As a result of the quality of the DuPont TEFLON§ fluoropolymer products and the extensive sales, licensing and marketing, advertising and promotion of these products under the TEFLON§ Mark by DuPont and its related companies, DuPont alleges the TEFLON§ Mark has become a famous trademark that is widely and favorably known by consumers in the United States and elsewhere as designating high quality and dependable products originating exclusively from DuPont and its related companies. [ Id. at § 13.]

DuPont alleges it is the exclusive owner of a number of United States Trademark Registrations for the TEFLON§ Mark for a variety of products and ingredients dating back to 1946. These include: (a) Reg. No. 0, 418, 698 for the mark TEFLON§ for "synthetic resinous fluorine-containing polymers in the form of molding and extruding compositions, fabricated shapes - namely, sheets, tubes, tape and filaments, and emulsions;" (b) Reg. No. 0, 559, 331 for TEFLON§ for "polytetrafluoroethylene coatings in the nature of paints and varnishes;" (c) Reg. No. 0, 623, 605 for TEFLON§ for "fibers and filaments in the nature of threads and yarns adapted to be used in making fabrics;" (d) Reg. No. 0, 676, 166 for TEFLON§ for "films or sheets made from polymers of fluorinated hydrocarbons for use in packaging applications, in electrical and non-electrical insulation, as protective liners for containers and equipment, in tapes, in machinery parts, in covering, coating, and packing substances, in hose and piping, and for general use in the industrial arts;" (e) Reg. No. 0, 827, 105 for TEFLON§ for "coatings in the nature of paint, based on fluorine-containing resins;" (f) Reg. No. 0, 835, 374 for TEFLON-S§ for "stratified non-stick and self-lubricating finishes for use as industrial and consumer product coatings for bearings, idler rolls, ceramic resistors, hand saws, lawn and garden tools, and the like;" (g) Reg. No. 1, 111, 147 for TEFLON§ for "chemical compound in the nature of a textile finish with oil, water, and stain repellant characteristics;" (h) Reg. No. 1, 592, 650 for TEFLON§ for "fluorine-containing polymers in resin and dispersion form for use as additives in inks, plastics, lubricants, coating, and other host materials where attributes such as lubricity, friction reduction, nonstick, and temperature and chemical resistance are desired;" (i) Reg. No. 2, 601, 355 for TEFLON§ for "windshield wiper blades;" and (j) Reg. No. 3, 206, 677 for TEFLON§ for "cleaning preparations, shampoos, wax and polish for automobiles". [ Id. at § 15.]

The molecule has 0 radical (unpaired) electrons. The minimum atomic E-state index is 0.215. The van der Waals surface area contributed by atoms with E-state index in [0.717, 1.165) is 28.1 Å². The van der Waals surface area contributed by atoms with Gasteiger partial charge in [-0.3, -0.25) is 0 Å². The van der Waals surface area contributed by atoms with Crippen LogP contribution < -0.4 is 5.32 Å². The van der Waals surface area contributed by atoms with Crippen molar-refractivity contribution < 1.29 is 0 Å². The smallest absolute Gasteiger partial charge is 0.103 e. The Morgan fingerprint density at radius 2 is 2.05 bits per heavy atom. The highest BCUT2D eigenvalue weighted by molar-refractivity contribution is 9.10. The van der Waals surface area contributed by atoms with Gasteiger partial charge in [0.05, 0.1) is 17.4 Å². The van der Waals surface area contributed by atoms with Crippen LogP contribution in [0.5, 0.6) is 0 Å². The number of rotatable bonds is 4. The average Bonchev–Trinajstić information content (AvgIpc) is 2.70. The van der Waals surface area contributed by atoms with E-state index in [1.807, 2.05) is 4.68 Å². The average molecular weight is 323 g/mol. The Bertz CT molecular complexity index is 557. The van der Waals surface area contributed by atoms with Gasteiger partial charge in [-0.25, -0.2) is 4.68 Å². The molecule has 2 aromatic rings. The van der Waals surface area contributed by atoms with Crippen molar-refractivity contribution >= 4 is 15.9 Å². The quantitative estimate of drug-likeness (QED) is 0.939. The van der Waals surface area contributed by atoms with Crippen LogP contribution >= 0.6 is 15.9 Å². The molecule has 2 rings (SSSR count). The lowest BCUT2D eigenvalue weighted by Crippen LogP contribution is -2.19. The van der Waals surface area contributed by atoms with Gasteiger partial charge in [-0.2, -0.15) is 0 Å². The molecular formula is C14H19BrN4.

DuPont is informed and believes, and based thereon alleges, that Defendant manufactures and sells a variety of lab equipment products for life science, chemical and diagnostics research markets. [ Id. at § 18.] DuPont is informed and believes, and based thereon alleges, that Defendant offers for sale and sells some products in connection with the TEFLON§ Mark that do not contain genuine DuPont TEFLON§ fluoropolymer or otherwise are not authorized to be sold under the TEFLON§ Mark ("Scientific Equipment of Houston Unauthorized Products"). [ Id. at § 19.] DuPont is informed and believes, and based thereon alleges, that Defendant has manufactured, advertised, and sold the Scientific Equipment of Houston Unauthorized Products on its Internet websites with the intent of misappropriating, for its own benefit, the tremendous goodwill built up by DuPont in the TEFLON§ Mark. [ Id. at § 20.]